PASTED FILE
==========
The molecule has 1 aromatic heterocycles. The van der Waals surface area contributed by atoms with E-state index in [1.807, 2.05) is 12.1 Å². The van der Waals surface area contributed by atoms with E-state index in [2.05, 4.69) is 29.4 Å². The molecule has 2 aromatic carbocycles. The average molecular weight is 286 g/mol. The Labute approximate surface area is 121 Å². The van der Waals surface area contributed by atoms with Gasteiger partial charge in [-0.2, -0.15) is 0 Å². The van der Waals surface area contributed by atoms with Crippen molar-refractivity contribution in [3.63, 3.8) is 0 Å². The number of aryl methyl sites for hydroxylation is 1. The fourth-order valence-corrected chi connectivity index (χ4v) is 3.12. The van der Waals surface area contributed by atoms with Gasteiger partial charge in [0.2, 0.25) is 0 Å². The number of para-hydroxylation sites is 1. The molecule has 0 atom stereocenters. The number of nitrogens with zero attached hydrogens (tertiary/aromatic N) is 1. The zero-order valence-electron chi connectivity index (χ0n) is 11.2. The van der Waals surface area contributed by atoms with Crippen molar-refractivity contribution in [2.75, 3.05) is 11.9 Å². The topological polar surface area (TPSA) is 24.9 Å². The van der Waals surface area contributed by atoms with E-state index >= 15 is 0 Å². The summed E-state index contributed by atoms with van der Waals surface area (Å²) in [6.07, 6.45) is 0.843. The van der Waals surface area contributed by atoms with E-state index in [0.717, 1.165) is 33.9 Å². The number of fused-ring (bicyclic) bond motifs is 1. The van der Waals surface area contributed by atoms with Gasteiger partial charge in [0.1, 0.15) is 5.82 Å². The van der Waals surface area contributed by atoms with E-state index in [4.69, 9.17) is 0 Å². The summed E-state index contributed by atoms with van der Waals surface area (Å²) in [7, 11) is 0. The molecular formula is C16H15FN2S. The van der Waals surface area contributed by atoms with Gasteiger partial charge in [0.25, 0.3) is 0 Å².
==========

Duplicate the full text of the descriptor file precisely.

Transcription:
The molecule has 1 aromatic heterocycles. The van der Waals surface area contributed by atoms with E-state index in [1.807, 2.05) is 12.1 Å². The van der Waals surface area contributed by atoms with E-state index in [2.05, 4.69) is 29.4 Å². The molecule has 2 aromatic carbocycles. The average molecular weight is 286 g/mol. The Labute approximate surface area is 121 Å². The van der Waals surface area contributed by atoms with Gasteiger partial charge in [-0.2, -0.15) is 0 Å². The van der Waals surface area contributed by atoms with Crippen molar-refractivity contribution in [3.63, 3.8) is 0 Å². The number of aryl methyl sites for hydroxylation is 1. The fourth-order valence-corrected chi connectivity index (χ4v) is 3.12. The van der Waals surface area contributed by atoms with Gasteiger partial charge in [0.2, 0.25) is 0 Å². The number of para-hydroxylation sites is 1. The molecule has 0 atom stereocenters. The number of nitrogens with zero attached hydrogens (tertiary/aromatic N) is 1. The zero-order valence-electron chi connectivity index (χ0n) is 11.2. The van der Waals surface area contributed by atoms with Crippen molar-refractivity contribution in [2.75, 3.05) is 11.9 Å². The topological polar surface area (TPSA) is 24.9 Å². The van der Waals surface area contributed by atoms with E-state index >= 15 is 0 Å². The summed E-state index contributed by atoms with van der Waals surface area (Å²) in [6.07, 6.45) is 0.843. The van der Waals surface area contributed by atoms with E-state index in [0.717, 1.165) is 33.9 Å². The number of fused-ring (bicyclic) bond motifs is 1. The van der Waals surface area contributed by atoms with Gasteiger partial charge in [0.1, 0.15) is 5.82 Å². The van der Waals surface area contributed by atoms with E-state index in [4.69, 9.17) is 0 Å². The summed E-state index contributed by atoms with van der Waals surface area (Å²) in [7, 11) is 0. The molecular formula is C16H15FN2S. The van der Waals surface area contributed by atoms with Gasteiger partial charge in [0.25, 0.3) is 0 Å².